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My Evolving Definition of a Robust and Diverse API Toolbox

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My Evolving Definition of a Robust and Diverse API Toolbox

The API Evangelist offers a brief discussion on the various types of APIs, to help put an end to the notion that the only good API is a RESTful API.

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It is always telling when folks assume I mean REST when I say API. While the web dominates my definition of API, and REST is definitely a leading architectural style, these assumptions always define the people who bring them to the table, more than they ever do me. I’m in the business of studying how people are applying programmatic interfaces using the web. To reflect my research I’ve been evolving a diagram of my toolbox that I’ve been publishing as part of workshops, presentations, and some talks I’m preparing for 2018. It reflects what I’m seeing as the evolving API toolbox that I’m seeing companies working with, and a diversity in which I’m encouraging others to think about more, as we choose to ignore the polarizing forces in the API sector.

To set the tone for any API conversation I am participating in, I prefer to introduce the concept of the API toolbox including more tools than just REST, acknowledging that there are a growing number of tools in our API infrastructure toolbox which can be applied to different APIs, to solve a variety of problems and challenges we face. Also, we need to be more honest about the fact that there are many legacy solutions still in use across large organizations, even as we consider adopting the latest in leading-edge approaches to API deployment in newer projects.

  • HTTP - Leverage the web, and the HTTP standard across ALL API efforts.
  • SOAP - Acknowledging there are still a number of SOAP services in use.
  • RPC - Understand how and why RPC APIs still might be viable in production.
  • REST - Making REST, and a resource-centered approach the focus of the operations.
  • Microservices - Emphasis on independently deployable and module API services.
  • Verbs - Knowing, and putting to use HTTP verbs across API implementations.
  • Content-Type - Understanding the negotiation between XML, JSON, and other types.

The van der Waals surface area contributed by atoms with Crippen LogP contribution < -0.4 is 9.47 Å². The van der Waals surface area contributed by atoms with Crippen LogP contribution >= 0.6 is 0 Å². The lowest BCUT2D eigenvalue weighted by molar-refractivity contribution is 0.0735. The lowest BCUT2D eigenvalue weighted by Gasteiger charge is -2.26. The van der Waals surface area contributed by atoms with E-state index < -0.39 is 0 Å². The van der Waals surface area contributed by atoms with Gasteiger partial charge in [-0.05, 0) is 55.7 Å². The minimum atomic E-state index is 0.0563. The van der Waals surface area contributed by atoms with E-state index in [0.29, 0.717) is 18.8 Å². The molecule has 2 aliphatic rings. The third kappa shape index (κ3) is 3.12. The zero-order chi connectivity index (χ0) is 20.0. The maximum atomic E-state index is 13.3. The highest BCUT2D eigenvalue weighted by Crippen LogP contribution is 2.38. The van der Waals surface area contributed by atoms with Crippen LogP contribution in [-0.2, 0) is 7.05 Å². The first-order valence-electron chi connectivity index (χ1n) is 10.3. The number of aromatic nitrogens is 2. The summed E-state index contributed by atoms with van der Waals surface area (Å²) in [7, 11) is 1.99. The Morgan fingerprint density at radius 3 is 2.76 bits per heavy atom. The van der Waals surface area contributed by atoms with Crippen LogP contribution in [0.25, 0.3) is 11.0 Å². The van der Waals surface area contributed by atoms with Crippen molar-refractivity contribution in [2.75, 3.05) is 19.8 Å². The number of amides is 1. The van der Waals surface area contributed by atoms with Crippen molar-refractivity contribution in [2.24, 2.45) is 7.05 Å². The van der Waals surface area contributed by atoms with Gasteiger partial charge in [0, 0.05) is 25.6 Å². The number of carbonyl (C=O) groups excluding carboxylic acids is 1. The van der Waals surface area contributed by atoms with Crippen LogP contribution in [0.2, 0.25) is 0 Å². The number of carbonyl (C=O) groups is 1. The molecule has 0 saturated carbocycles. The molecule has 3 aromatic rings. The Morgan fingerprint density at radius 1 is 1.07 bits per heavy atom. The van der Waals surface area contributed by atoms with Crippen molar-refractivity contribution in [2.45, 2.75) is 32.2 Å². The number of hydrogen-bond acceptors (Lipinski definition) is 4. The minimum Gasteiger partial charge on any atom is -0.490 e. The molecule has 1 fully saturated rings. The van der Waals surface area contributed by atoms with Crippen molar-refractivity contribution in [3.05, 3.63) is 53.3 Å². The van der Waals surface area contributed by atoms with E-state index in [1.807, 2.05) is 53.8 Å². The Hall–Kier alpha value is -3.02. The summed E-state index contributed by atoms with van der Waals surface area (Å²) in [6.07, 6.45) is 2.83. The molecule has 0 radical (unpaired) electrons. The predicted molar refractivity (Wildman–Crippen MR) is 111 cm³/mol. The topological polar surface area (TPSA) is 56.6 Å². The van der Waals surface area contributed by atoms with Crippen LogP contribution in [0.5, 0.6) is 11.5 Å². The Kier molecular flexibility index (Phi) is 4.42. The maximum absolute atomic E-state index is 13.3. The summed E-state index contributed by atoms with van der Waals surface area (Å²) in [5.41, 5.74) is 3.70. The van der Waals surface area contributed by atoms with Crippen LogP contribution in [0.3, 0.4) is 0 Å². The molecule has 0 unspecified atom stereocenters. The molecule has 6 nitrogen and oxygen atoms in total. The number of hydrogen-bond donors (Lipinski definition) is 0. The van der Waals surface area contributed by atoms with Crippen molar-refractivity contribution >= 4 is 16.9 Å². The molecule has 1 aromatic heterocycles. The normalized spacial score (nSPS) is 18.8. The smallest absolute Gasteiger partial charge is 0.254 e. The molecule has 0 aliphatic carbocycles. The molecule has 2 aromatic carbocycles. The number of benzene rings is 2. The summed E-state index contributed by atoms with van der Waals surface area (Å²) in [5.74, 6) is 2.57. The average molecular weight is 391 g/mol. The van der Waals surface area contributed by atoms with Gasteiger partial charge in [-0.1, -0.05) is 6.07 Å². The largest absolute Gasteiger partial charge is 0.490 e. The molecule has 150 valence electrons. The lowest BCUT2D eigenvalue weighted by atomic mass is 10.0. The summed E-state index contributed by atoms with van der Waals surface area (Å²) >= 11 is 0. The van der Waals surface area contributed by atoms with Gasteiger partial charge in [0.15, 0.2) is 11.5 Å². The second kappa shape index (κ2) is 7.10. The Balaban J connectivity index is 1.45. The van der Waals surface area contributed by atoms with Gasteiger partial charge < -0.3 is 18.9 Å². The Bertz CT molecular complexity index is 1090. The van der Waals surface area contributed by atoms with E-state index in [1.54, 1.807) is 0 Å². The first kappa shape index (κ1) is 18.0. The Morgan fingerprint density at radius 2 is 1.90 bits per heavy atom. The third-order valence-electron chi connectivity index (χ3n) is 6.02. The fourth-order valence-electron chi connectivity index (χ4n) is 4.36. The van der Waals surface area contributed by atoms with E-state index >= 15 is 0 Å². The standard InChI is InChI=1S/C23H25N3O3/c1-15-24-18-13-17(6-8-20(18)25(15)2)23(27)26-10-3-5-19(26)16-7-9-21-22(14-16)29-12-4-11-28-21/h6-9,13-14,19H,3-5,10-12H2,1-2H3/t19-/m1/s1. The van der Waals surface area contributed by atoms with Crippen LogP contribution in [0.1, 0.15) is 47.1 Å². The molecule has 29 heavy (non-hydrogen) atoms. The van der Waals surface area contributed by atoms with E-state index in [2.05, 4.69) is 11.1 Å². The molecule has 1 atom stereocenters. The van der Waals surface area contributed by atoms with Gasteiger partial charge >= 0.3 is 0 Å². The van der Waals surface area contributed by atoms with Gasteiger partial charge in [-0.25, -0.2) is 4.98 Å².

• Hypermedia - Considering how hypermedia design and content types play a role.
  • GraphQL - Thinking about GraphQL when it comes to data-intensive API projects.
  • HTTP/2 - Understanding and embracing the evolution of the HTTP standard.
  • gRPC - Considering two-speed APIs, and using gRPC for higher volume API implementations.
  • Webhooks - Seeing APIs as a two-way street, and pushing data to APIs as well as receiving.
  • Server-Sent Events (SSE) - Leveraging HTTP push technology to make things real time.
  • Websockets - Opening up two streams that allow for bi-directional API interactions.
  • PubSubHubbub - Considering a distributed publish-subscribe approach to API interactions.
  • Apache - Being aware of the Apache stack which includes Spark, Kafka, and other real-time data solutions.

While HTTP and REST are definitely the focal point of many API conversations I am in, SOAP and RPC are legacy realities we must accept that are still getting the job done in many environments, and we shouldn’t be shaming the folks who own this infrastructure. At the same time, as I’m helping folks unwind this legacy infrastructure, I also find myself participating in discussions around event-driven architecture, streaming, and HTTP/2 which represent where API architecture is headed. I’m needing a toolbox that reflects this spectrum of API tooling, as well as where we’ve been, and find ourselves still supporting in 2018.

I’m still evaluating the Apache stack, as well as GraphQL and gRPC, to better understand how they fit in my definition. This work is pushing me to re-evaluate exactly what is real time and streaming using webhooks and server-sent events, alongside a more event-driven approach I am seeing emerge within many leading organizers. People love to say that APIs are done. I wish I could show how silly this way of thinking makes y’all look. The idea that using the web to exchange data, content, and algorithms in a machine-readable format is going anywhere is laughable. My objective is to keep track of the tools people are using to get this job done and help folks ensure their toolbox is as robust and diverse as possible, not traffic in silly dogmatic fantasies about API trends and religions.

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Topics:
integration ,api ,api best practices

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